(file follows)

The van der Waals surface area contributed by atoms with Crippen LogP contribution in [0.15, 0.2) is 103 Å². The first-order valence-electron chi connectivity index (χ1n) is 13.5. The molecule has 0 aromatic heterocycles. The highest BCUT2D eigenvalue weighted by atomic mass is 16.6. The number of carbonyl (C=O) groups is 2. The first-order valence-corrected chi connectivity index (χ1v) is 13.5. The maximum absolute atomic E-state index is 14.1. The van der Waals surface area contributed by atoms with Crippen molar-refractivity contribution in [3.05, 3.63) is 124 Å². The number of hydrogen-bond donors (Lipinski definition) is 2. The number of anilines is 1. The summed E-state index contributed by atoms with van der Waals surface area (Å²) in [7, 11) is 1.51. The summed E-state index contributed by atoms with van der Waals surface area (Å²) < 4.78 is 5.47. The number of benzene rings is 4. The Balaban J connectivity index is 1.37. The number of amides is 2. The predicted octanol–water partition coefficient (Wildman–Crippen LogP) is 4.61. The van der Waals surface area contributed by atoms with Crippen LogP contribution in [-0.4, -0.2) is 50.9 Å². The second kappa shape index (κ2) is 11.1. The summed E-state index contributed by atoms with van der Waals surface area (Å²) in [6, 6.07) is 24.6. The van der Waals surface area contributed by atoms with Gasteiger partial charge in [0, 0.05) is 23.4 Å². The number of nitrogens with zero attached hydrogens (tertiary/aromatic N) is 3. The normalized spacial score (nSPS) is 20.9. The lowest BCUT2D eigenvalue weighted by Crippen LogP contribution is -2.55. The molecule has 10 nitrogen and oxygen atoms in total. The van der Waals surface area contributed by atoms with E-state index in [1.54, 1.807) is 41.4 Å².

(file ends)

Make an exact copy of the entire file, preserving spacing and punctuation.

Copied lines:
The van der Waals surface area contributed by atoms with Crippen LogP contribution in [0.15, 0.2) is 103 Å². The first-order valence-electron chi connectivity index (χ1n) is 13.5. The molecule has 0 aromatic heterocycles. The highest BCUT2D eigenvalue weighted by atomic mass is 16.6. The number of carbonyl (C=O) groups is 2. The first-order valence-corrected chi connectivity index (χ1v) is 13.5. The maximum absolute atomic E-state index is 14.1. The van der Waals surface area contributed by atoms with Crippen molar-refractivity contribution in [3.05, 3.63) is 124 Å². The number of hydrogen-bond donors (Lipinski definition) is 2. The number of anilines is 1. The summed E-state index contributed by atoms with van der Waals surface area (Å²) in [7, 11) is 1.51. The summed E-state index contributed by atoms with van der Waals surface area (Å²) < 4.78 is 5.47. The number of benzene rings is 4. The Balaban J connectivity index is 1.37. The number of amides is 2. The predicted octanol–water partition coefficient (Wildman–Crippen LogP) is 4.61. The van der Waals surface area contributed by atoms with Crippen LogP contribution in [-0.4, -0.2) is 50.9 Å². The second kappa shape index (κ2) is 11.1. The summed E-state index contributed by atoms with van der Waals surface area (Å²) in [6, 6.07) is 24.6. The van der Waals surface area contributed by atoms with Gasteiger partial charge in [0, 0.05) is 23.4 Å². The number of nitrogens with zero attached hydrogens (tertiary/aromatic N) is 3. The normalized spacial score (nSPS) is 20.9. The lowest BCUT2D eigenvalue weighted by Crippen LogP contribution is -2.55. The molecule has 10 nitrogen and oxygen atoms in total. The van der Waals surface area contributed by atoms with E-state index in [1.54, 1.807) is 41.4 Å².